"I've spoken with many state and local leaders, a number of them here today, who care very much about preserving our land and who are gravely concerned about this massive federal land grab, and it's gotten worse and worse and worse, and now we're going to free it up, which is what should have happened in the first place."
"This should never have happened."
The president's justification is built on factual sand. "Federal land grab"? Both monuments were already federal land before they were declared. "Preserving our land"? There is no argument to be made that monuments haven't preserved land. "Free it up?" What does that even mean? Free to overgraze and drive wherever we want? We've been there, and no one wants that.
For his part, new Interior Secretary Ryan Zinke said in his press briefing that monument designations have resulted in lost jobs. But when he was pressed to identify such losses, he couldn't. Instead he said his review will determine that.
This must be more than a search for reasons to unrecognize Utah's national treasures. Rescinding a monument would be unprecedented and sure to be a long legal fight, and just changing boundaries will end up in court while changing little on the ground.
Meanwhile, the changes that are taking place in southern Utah — both social and economic — are not caused by monuments and won't be reversed by rescinding them.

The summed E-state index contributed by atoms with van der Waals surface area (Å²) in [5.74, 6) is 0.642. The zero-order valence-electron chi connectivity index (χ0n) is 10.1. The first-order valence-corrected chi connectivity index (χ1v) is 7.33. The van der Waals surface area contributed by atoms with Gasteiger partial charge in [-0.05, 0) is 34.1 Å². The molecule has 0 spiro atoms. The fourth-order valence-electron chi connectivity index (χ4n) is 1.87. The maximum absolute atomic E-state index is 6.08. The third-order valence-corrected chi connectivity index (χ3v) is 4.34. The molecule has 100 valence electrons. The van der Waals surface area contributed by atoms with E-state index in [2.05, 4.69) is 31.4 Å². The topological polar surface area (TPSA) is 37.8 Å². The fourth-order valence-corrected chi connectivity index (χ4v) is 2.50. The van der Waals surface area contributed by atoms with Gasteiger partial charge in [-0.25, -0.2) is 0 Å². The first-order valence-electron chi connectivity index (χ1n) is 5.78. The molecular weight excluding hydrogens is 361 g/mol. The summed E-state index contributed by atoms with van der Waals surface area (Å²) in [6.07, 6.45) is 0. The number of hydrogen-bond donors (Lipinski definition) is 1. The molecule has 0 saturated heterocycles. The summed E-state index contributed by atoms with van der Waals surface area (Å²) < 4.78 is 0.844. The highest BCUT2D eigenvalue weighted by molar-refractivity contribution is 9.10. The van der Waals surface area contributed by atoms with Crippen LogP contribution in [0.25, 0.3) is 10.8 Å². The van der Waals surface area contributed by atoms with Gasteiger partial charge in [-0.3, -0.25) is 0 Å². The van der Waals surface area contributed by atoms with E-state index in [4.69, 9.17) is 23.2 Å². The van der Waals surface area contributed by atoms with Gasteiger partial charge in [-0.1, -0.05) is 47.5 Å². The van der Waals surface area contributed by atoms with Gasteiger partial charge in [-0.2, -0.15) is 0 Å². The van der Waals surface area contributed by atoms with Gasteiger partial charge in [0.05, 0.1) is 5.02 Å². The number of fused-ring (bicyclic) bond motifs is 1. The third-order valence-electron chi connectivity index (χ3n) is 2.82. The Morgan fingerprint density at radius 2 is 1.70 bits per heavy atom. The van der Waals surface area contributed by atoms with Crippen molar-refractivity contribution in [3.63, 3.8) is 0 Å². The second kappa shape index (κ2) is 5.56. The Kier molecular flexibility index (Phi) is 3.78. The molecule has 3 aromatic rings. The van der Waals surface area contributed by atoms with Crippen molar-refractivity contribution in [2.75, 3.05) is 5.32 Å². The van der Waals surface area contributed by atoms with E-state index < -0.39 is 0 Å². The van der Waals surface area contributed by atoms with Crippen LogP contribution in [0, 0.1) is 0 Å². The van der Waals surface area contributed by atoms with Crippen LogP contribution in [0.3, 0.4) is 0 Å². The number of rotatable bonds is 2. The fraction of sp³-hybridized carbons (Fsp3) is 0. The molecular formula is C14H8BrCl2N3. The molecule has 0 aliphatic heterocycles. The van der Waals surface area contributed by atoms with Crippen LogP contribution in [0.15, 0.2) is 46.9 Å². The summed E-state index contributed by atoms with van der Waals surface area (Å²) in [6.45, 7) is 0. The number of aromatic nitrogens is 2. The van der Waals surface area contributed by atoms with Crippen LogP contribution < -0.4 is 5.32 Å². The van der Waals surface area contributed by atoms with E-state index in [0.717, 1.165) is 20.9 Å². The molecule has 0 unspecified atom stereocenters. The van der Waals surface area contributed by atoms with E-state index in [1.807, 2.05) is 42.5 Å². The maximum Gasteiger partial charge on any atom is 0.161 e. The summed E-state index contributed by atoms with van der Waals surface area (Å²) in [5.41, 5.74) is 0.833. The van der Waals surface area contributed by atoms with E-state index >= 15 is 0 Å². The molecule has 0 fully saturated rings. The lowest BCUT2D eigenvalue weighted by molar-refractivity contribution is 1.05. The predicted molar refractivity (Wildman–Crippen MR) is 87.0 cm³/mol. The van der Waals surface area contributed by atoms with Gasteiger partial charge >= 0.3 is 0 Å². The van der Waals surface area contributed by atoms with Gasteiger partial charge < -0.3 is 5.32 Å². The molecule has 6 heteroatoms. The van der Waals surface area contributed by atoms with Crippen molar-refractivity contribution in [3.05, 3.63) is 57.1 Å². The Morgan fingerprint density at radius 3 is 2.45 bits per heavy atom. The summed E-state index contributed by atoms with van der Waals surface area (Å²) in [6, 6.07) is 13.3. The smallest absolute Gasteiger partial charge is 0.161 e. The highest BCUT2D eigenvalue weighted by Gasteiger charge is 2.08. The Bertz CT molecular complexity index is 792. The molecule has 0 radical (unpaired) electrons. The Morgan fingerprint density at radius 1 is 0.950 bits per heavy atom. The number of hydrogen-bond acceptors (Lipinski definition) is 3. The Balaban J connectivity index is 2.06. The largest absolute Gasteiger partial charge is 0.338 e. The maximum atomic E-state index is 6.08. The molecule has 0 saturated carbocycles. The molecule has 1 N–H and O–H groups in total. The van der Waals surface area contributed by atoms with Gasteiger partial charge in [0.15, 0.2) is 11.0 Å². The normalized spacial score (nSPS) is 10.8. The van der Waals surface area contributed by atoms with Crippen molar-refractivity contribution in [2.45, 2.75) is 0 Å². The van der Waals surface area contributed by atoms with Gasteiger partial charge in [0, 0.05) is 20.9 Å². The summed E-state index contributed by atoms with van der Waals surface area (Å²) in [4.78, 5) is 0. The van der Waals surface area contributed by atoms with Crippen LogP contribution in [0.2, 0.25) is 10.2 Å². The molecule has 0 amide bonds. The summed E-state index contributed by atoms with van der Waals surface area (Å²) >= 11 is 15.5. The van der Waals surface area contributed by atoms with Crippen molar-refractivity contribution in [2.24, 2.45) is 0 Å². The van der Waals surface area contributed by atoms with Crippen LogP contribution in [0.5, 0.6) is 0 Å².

Nor should they. While the old guard in Garfield and Kane counties have chafed for decades over their scapegoat, new families have moved in to embrace visitors who want to see what our nation considers monumental. How long before Garfield, like Moab's Grand, flips to recognizing the brand power of national recognition?
And Bears Ears? Well, that adds one more destructive element.
The notion of a Bears Ears National Monument was brought forth by five sovereign nations within the United States. The Hopi, Navajo, Ute Mountain Ute, Pueblo of Zuni and Ute Indian Tribes — which have a long and sometimes bitter history with each other — came together in unprecedented unity to recognize a land that is both historically important and sacred to them.
The tribes brought their desires to Utah Rep. Rob Bishop, arguably the most powerful person in Congress on public lands. He sent them away and fashioned his own plan — the Public Lands Initiative — that has gone nowhere in Congress.
They went to Herbert and the Utah Legislature, and they weren't just shunned. They were minimized. They were characterized as pawns in powerful environmental groups' pockets. In fact, even the environmentalists were surprised by the sudden rise of Bears Ears. The Southern Utah Wilderness Alliance, long Bishop's nemesis, was pushing the president to expand Canyonlands National Park with a monument declaration.
Left without a legislative path, the tribes turned to President Obama, which is what Bishop, Herbert and legislators knew they would do. Even knowing Hillary Clinton had a strong chance to follow Obama, Utahns decided they would rather go down shaking their fists at a monument than sit down and talk with the Indians.